Long-term care (LTC) can involve a variety of services designed to meet a person’s health or personal care needs for a period of time. These services can help people to live independently, and safely, when they can no longer perform everyday activities on their own.
LTC can be provided by different caregivers depending on a person’s needs and can be provided at home by family members and friends, an assisted living/dementia care community, or a skilled nursing facility.
The most common type of long-term care is personal care—help with everyday activities, also called “activities of daily living.” These activities include bathing, dressing, grooming, using the toilet, eating independently, and transfers (ex. getting out of bed and into a chair).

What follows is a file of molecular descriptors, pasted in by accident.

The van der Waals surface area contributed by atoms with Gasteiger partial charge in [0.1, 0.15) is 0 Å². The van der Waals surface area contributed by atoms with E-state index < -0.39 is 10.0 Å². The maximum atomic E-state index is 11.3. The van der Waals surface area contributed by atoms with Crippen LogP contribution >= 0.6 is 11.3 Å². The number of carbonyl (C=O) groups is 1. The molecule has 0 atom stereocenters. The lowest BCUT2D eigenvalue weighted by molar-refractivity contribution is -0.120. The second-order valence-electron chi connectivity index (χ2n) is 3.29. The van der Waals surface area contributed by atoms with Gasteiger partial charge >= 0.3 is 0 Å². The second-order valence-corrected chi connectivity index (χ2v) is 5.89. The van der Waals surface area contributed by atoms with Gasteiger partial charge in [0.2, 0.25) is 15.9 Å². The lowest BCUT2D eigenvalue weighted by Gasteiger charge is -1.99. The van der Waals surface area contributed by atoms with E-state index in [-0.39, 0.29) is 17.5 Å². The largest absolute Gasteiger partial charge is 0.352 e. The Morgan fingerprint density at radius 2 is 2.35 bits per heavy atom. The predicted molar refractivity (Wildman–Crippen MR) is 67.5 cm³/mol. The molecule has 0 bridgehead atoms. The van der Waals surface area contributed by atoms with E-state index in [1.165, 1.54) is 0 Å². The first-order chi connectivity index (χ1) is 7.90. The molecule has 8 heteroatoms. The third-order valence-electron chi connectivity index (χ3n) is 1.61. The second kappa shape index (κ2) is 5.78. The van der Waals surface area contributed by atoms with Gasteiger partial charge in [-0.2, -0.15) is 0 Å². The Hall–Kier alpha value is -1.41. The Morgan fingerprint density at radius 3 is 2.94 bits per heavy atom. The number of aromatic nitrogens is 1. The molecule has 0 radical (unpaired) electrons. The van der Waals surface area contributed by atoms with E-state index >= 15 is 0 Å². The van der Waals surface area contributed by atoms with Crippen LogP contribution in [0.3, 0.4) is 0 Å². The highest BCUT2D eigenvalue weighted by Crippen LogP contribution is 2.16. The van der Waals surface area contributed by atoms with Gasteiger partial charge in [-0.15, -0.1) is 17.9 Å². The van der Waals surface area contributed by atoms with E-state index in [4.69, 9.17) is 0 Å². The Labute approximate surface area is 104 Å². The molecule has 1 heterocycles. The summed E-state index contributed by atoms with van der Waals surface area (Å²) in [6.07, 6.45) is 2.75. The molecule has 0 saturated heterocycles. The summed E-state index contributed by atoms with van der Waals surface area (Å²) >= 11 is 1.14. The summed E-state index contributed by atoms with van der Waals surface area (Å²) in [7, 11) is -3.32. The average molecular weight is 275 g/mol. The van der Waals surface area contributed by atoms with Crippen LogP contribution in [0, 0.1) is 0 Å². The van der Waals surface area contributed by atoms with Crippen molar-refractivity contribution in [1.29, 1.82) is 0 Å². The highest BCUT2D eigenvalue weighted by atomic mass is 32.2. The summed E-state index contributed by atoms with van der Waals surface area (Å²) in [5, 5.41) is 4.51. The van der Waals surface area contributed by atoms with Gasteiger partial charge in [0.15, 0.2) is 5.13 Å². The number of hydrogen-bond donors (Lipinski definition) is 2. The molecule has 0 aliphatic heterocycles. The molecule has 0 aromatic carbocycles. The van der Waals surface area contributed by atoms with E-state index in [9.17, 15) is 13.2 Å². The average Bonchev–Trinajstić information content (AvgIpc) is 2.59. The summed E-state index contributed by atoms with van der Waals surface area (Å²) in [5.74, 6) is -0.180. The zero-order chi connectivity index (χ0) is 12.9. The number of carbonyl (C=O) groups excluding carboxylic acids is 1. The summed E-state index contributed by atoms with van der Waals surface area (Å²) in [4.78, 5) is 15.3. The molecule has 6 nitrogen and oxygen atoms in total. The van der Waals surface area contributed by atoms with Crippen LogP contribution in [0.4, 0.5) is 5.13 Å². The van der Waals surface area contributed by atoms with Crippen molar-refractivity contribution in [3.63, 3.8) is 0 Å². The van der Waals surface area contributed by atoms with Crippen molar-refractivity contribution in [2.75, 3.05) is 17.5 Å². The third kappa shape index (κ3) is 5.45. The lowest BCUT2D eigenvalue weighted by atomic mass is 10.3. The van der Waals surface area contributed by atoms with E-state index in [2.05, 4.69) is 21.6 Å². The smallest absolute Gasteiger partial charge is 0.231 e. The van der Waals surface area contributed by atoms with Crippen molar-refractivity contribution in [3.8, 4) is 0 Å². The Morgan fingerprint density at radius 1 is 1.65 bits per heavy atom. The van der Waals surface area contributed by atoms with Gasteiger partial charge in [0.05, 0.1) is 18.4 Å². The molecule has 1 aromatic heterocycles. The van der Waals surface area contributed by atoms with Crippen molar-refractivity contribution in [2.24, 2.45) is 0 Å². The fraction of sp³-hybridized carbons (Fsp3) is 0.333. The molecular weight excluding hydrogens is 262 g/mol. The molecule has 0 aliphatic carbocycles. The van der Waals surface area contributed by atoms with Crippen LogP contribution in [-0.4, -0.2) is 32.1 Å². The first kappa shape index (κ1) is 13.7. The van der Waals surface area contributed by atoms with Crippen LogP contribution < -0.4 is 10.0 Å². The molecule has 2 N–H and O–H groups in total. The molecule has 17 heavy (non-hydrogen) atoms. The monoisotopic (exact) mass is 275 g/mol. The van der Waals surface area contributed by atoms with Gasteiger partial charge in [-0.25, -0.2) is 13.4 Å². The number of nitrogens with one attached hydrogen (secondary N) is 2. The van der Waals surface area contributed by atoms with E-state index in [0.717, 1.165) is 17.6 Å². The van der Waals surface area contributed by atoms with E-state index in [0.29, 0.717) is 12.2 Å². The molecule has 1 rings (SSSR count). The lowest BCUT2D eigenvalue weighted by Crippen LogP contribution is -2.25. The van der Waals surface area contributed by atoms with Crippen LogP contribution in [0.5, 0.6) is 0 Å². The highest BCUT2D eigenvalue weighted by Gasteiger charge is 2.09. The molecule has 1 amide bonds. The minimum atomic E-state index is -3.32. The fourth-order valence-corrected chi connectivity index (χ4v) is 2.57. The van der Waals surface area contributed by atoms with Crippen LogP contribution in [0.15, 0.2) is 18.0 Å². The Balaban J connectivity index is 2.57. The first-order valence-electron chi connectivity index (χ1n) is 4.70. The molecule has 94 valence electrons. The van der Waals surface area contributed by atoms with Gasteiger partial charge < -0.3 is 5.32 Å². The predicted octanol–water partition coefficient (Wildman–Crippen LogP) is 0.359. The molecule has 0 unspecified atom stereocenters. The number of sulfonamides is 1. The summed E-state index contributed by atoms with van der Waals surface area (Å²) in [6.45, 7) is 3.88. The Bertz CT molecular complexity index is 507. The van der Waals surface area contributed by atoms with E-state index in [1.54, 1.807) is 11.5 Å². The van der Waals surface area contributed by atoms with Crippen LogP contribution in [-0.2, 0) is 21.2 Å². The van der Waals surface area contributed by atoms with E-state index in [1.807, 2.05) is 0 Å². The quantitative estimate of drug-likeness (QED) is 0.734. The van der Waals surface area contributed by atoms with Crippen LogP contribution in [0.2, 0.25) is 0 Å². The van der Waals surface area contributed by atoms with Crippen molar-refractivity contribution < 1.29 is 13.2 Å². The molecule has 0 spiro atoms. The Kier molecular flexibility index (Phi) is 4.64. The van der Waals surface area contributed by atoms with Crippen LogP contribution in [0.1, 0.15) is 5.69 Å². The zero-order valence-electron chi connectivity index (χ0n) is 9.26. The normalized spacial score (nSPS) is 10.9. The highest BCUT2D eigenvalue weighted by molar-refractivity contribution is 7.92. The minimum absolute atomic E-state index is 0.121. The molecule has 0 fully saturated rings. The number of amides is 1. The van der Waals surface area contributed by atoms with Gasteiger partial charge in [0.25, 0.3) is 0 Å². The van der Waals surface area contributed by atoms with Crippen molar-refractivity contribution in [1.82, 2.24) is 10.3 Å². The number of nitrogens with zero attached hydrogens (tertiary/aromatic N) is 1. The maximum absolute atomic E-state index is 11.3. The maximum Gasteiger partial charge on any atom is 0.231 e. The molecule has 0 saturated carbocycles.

Long-term care can also include community services such as senior adult centers, adult day care, and transportation services which may be provided free or for a small fee.
People often need long-term care when they have a chronic ongoing health condition or disability and can arise suddenly, such as after a heart attack or stroke. Most often, however, the need develops gradually as people get older and more frail, or as an illness or disability gets worse.
So Who Needs Long-Term Care?
It is difficult to predict how much, or what type of long-term care a person might need as several risk factors can increase the need including:
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